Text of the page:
Martin says the demons have gone
Jonathan RedheadTwo-goal hero Chris Martin admitted City's 5-0 win has laid to rest the ghosts of humiliation from the opening day of the season. Talk of the 7-1 slaughter by Colchester back in August was unavoidable in the build-up to Saturday's game, and although the word revenge was not used by anyone at Carrow Road in public, the thought must have been somewhere in the minds of City players who had suffered on the opening day.Jonathan Redhead
Two-goal hero Chris Martin admitted City's 5-0 win has laid to rest the ghosts of humiliation from the opening day of the season.
Talk of the 7-1 slaughter by Colchester back in August was unavoidable in the build-up to Saturday's game, and although the word revenge was not used by anyone at Carrow Road in public, the thought must have been somewhere in the minds of City players who had suffered on the opening day.
And Martin, who played against Paul Lambert's Us in that unforgettable game, said the Canaries had made a 'big statement' with their victory on Colchester's Weston Homes Community Stadium quagmire.
But he conceded that the first game of the season was still lingering in the dressing room.
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"I don't think it was about that first and foremost, but obviously it does kind of lay it to rest now," Martin said.
"It was always in the back of people's minds I think, especially the fans, they obviously remember it, and the lads who played in it wanted to make sure we laid it to rest.
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"I think we have made a big statement.
"It could have been (motivation) for some people, but I don't think possibly for myself I really used that.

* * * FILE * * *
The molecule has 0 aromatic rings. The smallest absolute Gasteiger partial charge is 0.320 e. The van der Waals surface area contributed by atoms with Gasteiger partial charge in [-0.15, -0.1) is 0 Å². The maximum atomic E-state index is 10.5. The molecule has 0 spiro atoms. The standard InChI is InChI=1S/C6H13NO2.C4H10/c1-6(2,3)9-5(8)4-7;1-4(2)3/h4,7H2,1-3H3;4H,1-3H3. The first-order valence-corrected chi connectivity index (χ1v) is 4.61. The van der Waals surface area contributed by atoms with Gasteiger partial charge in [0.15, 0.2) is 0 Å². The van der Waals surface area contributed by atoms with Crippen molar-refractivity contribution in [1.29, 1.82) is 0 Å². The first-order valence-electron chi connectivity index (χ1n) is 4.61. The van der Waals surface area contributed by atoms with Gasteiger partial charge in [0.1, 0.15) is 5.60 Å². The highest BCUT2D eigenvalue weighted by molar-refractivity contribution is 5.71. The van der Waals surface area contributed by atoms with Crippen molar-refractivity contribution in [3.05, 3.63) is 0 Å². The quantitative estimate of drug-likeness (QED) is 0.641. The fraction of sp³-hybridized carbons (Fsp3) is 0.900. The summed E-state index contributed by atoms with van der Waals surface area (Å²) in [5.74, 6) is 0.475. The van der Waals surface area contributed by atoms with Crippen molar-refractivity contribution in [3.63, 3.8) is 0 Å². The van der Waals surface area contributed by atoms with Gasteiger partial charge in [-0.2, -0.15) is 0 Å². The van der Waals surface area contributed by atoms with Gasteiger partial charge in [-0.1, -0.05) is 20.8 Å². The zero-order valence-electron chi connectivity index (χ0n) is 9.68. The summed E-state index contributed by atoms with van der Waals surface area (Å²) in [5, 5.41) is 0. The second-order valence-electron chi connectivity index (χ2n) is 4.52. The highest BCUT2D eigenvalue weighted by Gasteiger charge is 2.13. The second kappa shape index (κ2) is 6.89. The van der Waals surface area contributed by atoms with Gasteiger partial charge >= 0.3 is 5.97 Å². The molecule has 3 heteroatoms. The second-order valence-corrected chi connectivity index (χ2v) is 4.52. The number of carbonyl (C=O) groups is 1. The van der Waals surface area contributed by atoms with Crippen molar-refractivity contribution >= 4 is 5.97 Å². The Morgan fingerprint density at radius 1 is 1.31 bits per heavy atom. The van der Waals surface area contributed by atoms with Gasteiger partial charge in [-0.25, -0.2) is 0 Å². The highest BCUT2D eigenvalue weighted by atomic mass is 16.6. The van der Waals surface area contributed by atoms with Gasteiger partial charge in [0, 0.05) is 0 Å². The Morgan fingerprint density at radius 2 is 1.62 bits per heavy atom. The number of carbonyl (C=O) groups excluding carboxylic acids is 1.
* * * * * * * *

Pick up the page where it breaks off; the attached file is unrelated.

"We'd tried to forget about that as best as we possibly could at the time.
"I think our motivation is promotion and that's as big a motivation for anyone in this league.
"And we used that as well in the match."
The Canaries had to abandon their usual slick passing game to cope with the terrible pitch in Essex, and Martin said his side's ability to adapt to the conditions and their fighting spirit was key to the victory.
"We probably thought it was going to be a lot closer than it turned out I think, but I think that was due to our dominance in the game," Martin said.
"I think we were first to most balls, and to the second balls as well, and showed great fighting spirit - and that's what got us the result.
"We had to change our game a lot and I think it is credit to us for doing that, because we're obviously not used to doing that, we like to play football, but it wasn't possible on that pitch at all.
"We had to play a lot of long balls but we managed to adapt very well and we played them at their game, I suppose, and we ended up coming out of it all right."
Martin had his own battles with the pitch, none more so than when he claimed the second goal of his brilliant brace.
After sweeping City ahead in the 16th minute with a fine low, left-footed drive beyond Us keeper Ben Williams from the edge of the box, Martin found himself one-on-one with Williams just before half-time.
But as the ball became stuck in the mud, Martin had the skill and composure to play it back into his path before coolly slotting the ball beyond Williams and into the corner for a decisive lead. just before the interval.
"The second one was horrible and I never thought it was going to sit for me," he said.
"I was trying to drag the ball through the mud, the swamp, just outside their box, but luckily I managed to claw it through and popped it in the corner.
"But I was very happy and that was big for us to go into the lead and from there we never looked back."
The 21-year-old could have claimed his second hat-trick of the season in the 59th minute when the Canaries were awarded a penalty for a foul by Magnus Okuonghae on Grant Holt.
City were 3-0 up at the time, but despite his possible claims to the spot-kick, Martin deferred to regular taker Wes Hoolahan.
However, Hoolahan missed and Martin had no chance to claim the match ball before he was subbed in the 84th minute for debutant Zak Whitbread.
"Obviously, I wanted it and a few of the lads said 'why don't you take it', but we have to be professional and Wes is the penalty taker so he had to take it," Martin said.
"You can't go changing just because someone's on a hat-trick, you can't go changing the penalty taker, but looking back at it now, perhaps, I should have taken it.
"But we kept it professional and he was a little bit unlucky with it coming off the bar."